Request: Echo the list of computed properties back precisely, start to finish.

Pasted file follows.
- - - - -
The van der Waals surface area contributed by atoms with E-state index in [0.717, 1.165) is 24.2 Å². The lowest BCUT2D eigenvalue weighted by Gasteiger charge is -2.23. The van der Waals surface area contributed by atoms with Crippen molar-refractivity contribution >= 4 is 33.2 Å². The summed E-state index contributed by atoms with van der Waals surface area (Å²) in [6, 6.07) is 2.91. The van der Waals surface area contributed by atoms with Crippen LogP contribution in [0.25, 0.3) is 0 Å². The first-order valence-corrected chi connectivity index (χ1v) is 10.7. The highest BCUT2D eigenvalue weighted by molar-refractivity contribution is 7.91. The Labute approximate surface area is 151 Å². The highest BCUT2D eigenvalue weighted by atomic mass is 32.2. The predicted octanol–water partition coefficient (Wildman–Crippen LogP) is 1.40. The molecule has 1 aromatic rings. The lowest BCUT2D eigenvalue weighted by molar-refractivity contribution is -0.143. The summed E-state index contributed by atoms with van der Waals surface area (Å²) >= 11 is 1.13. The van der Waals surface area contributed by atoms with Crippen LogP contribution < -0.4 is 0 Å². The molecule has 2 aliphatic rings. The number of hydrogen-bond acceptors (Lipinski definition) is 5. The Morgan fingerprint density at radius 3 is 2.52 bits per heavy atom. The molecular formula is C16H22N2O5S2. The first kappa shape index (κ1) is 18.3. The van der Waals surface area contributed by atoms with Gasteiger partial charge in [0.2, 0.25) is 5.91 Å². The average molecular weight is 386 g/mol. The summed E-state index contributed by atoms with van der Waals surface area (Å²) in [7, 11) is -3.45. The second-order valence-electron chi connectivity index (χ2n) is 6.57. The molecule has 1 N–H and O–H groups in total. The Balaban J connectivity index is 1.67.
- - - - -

The van der Waals surface area contributed by atoms with E-state index in [0.717, 1.165) is 24.2 Å². The lowest BCUT2D eigenvalue weighted by Gasteiger charge is -2.23. The van der Waals surface area contributed by atoms with Crippen molar-refractivity contribution >= 4 is 33.2 Å². The summed E-state index contributed by atoms with van der Waals surface area (Å²) in [6, 6.07) is 2.91. The van der Waals surface area contributed by atoms with Crippen LogP contribution in [0.25, 0.3) is 0 Å². The first-order valence-corrected chi connectivity index (χ1v) is 10.7. The highest BCUT2D eigenvalue weighted by molar-refractivity contribution is 7.91. The Labute approximate surface area is 151 Å². The highest BCUT2D eigenvalue weighted by atomic mass is 32.2. The predicted octanol–water partition coefficient (Wildman–Crippen LogP) is 1.40. The molecule has 1 aromatic rings. The lowest BCUT2D eigenvalue weighted by molar-refractivity contribution is -0.143. The summed E-state index contributed by atoms with van der Waals surface area (Å²) >= 11 is 1.13. The van der Waals surface area contributed by atoms with Crippen LogP contribution < -0.4 is 0 Å². The molecule has 2 aliphatic rings. The number of hydrogen-bond acceptors (Lipinski definition) is 5. The Morgan fingerprint density at radius 3 is 2.52 bits per heavy atom. The molecular formula is C16H22N2O5S2. The first kappa shape index (κ1) is 18.3. The van der Waals surface area contributed by atoms with Gasteiger partial charge in [0.2, 0.25) is 5.91 Å². The average molecular weight is 386 g/mol. The summed E-state index contributed by atoms with van der Waals surface area (Å²) in [7, 11) is -3.45. The second-order valence-electron chi connectivity index (χ2n) is 6.57. The molecule has 1 N–H and O–H groups in total. The Balaban J connectivity index is 1.67.